Why exactly, Syrian President Bashar Assad asked in mid-June, were so few people killed in the chemical weapons attacks he had allegedly ordered? The United States government had cited a death toll of 100 to 150 a few days earlier. But it would be "illogical," Assad pointed out, to kill such a small number of enemies with chemical weapons, since they could easily be killed "using conventional weapons" instead.
Indeed, the use of weapons of mass destruction to kill a handful of civilians or rebels instead of against masses of people contradicts the common conception of these types of weapons.
Nevertheless, weeks earlier, a well-known poison gas expert voiced his suspicion in an off-the-record conversation that minimal use of chemical weapons was seen as the best way get the West used to its deployment -- triggering an ongoing international dispute over whether nerve gas was being used at all. The expert said that, at some point, "the commotion over the use of chemical weapons per se" would "have dissipated."
"Assad has been extremely calculating with the use of force," former US Army intelligence officer Joseph Holliday wrote in a study for the Washington-based Institute for the Study of War. "He's introducing chemical weapons gradually."
Eventually, according to the plan, he would then follow this up with a major attack and continue until he felt strong enough to follow in the footsteps of other dictators, including his father, who had no scruples about mowing down opposition strongholds. During the massacre in Hama, for example, up to 10,000 people reportedly died under the orders of Assad's father. Another precursor was former Iraqi dictator Saddam Hussein, whose troops murdered 5,000 Kurds in a poison gas attack on the city of Halabja 25 years ago.
Has the West become so accustomed to daily violence that Assad can now expect Western politicians to look the other way when small children die after suffering muscle convulsions, tears shooting from their eyes and foam from their noses and mouths?
Can we look away when we see the small girl from a Damascus suburb, in a T-shirt embroidered with glittering thread, captured in an image so heartbreaking SPIEGEL decided to show only a suggestion of the brutality of her death on its cover?
The real question is this: Has Assad's plan worked? Was this the major strike, the prelude to an even more brutal war that experts had warned would happen -- and that the world, already accustomed to so many images of violence from Syria, will watch with pity but ultimately not do anything about? Or will something change, and Aug. 21 go down in history as the moment when a new level of brutality forced the world to react? Even President Barack Obama, who has thus far avoided any military response to the cruelty of the Assad regime, is now considering the use of cruise missiles against Damascus.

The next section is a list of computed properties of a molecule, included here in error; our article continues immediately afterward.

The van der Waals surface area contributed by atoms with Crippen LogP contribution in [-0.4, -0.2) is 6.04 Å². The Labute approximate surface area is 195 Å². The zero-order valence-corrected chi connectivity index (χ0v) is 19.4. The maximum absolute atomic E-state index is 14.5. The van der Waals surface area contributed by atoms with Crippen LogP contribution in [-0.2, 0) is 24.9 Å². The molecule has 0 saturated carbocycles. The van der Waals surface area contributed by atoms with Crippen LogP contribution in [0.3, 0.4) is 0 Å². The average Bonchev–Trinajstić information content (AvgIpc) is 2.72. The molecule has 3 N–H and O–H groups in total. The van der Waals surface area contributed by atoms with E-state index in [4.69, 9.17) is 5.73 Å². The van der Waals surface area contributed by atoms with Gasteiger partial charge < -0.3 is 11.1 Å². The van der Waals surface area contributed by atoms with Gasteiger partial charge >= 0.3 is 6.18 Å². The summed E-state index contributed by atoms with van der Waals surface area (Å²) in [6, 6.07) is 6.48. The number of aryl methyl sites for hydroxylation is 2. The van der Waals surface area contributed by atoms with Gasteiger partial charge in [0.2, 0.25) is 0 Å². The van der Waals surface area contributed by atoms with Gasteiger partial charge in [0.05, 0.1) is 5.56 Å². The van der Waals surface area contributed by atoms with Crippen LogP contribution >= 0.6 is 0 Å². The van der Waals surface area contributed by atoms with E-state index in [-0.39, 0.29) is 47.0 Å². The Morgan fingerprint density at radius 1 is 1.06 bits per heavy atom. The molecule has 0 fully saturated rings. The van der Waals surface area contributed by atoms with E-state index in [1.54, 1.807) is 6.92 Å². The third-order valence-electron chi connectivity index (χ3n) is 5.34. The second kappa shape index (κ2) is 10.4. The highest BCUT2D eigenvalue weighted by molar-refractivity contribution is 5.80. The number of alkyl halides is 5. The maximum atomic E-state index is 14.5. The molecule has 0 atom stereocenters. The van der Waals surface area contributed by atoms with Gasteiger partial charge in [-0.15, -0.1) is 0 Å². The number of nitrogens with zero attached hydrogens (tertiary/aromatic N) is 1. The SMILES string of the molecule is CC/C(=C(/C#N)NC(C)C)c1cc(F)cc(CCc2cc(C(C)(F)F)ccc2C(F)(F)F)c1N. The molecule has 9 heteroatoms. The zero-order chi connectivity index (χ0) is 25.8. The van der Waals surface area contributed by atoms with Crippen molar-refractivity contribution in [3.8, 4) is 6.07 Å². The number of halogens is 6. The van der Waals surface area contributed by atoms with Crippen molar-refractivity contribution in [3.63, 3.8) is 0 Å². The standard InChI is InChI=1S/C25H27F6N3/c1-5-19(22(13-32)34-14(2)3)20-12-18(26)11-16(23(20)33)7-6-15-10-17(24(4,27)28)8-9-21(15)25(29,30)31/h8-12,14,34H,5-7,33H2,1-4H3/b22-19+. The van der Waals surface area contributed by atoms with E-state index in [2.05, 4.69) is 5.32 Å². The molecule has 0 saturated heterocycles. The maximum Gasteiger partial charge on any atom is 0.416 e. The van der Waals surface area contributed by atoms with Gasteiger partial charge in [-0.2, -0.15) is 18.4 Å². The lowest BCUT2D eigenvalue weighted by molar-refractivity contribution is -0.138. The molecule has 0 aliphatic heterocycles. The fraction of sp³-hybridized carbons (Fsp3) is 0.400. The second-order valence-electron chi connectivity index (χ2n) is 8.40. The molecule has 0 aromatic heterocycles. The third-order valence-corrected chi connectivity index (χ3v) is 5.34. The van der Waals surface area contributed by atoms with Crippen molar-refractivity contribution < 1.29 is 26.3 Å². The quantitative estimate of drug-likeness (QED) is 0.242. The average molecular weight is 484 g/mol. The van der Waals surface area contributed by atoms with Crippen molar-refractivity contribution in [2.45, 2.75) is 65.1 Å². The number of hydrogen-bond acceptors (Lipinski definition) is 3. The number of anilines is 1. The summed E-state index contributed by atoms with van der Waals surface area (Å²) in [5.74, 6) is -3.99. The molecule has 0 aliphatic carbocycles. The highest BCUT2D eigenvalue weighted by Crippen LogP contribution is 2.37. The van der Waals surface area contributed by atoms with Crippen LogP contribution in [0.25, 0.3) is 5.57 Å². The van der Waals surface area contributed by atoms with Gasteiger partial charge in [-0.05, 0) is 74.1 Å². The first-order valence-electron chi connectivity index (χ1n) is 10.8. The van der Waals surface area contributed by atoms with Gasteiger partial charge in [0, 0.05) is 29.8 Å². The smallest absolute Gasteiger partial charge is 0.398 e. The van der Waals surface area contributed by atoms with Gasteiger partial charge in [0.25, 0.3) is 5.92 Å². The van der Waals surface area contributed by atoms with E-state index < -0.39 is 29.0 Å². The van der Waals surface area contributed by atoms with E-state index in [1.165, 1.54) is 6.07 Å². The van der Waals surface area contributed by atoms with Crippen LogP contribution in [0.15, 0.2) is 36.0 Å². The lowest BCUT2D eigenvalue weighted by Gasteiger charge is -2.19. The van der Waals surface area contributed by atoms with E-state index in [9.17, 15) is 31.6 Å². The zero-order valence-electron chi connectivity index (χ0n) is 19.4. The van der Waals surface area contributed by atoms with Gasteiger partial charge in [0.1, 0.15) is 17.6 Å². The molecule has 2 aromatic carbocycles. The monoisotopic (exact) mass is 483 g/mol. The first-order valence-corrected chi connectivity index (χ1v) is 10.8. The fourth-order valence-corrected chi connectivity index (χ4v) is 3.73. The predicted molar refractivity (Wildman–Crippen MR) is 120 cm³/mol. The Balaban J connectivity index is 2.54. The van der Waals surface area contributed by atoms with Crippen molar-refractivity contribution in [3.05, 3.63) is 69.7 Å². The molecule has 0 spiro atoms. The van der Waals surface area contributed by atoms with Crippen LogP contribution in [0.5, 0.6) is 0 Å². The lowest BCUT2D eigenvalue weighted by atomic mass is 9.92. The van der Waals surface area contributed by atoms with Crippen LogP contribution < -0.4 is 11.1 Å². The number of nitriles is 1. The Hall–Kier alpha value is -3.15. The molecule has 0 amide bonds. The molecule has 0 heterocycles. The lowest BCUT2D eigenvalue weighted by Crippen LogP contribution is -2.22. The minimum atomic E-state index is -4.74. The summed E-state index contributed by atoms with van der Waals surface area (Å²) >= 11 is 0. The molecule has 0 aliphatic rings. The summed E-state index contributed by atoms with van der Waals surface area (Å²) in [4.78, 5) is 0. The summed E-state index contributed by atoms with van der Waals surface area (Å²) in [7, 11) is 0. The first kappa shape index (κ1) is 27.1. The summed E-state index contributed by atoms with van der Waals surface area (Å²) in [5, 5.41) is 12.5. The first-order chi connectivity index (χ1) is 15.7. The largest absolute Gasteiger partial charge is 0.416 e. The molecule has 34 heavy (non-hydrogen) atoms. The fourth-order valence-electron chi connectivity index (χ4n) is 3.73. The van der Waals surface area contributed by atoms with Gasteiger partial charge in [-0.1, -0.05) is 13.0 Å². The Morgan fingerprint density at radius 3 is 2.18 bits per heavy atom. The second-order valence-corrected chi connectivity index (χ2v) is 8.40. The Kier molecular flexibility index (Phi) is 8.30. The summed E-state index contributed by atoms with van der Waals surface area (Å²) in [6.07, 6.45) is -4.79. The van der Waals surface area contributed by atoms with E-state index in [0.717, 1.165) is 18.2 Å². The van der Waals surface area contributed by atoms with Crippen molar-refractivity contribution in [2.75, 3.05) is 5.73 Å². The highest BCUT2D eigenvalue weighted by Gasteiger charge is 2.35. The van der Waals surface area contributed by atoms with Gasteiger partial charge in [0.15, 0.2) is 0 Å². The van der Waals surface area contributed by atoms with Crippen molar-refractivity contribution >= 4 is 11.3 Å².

A Crime Against Humanity
What happened last Wednesday in the suburbs of Damascus doesn't just add another 1,000 dead to the more than 100,000 victims to date. It was mass murder, a crime against humanity that is outlawed for good reason. Poison gas doesn't just target soldiers, it affects civilians, including women and children -- giving them no opportunity to defend themselves or flee, instead quietly and indiscriminately killing everyone.
The first reports of the morning, about hundreds of dead and injured in various suburbs to the south and east of Damascus, were followed by videos of gruesome scenes: corridors and rooms full of half-naked and outwardly unharmed bodies, people trembling and uncontrollably salivating and gasping for breath. Doctors and volunteers were shown wading through water among the dead and pouring water on newly admitted victims, both to wash the poison off them and avoid falling victim to it themselves.
At about 3 a.m., rockets fell to the ground in several parts of the East Ghouta district east of Damascus, as well as in Darayya and Muadhamiya in the southwestern part of the city. Witnesses later said that there were no massive explosions.
One of the rockets, which struck on the edge of the town of Zamalka, left no crater and, instead, remained stuck in the ground largely intact. It was the same type of rocket that had been used in earlier presumed chemical attacks, but not an internationally known model. Rescuers later pulled only dead bodies out of undamaged houses near the impact site. There, barns contained dead chickens and the gardens, dead sheep.
A doctor from Irbin and a volunteer from Douma said that it wasn't until the mosque loudspeakers repeatedly announced warnings of a gas attack and residents were told to keep all doors and windows closed that they realized what had happened. "I was familiar with the patients' symptoms from earlier attacks," doctor Abu Akram recounts from the emergency hospital in Irbin. "People are externally unharmed, but they are foaming at the mouth and trembling, and their heartbeat becomes weaker and weaker. It was only a few victims in the past, but this time it was hundreds. They were lying on the floors of the treatment rooms, in the corridors, everywhere, and more and more kept coming. One after another, the patients around us lost consciousness. We injected atropine," a drug used to counteract the effects of Sarin nerve gas, "until we ran out. Then we used hydrocortisone, and finally we dripped onion juice. Most were revived, but 73 people died."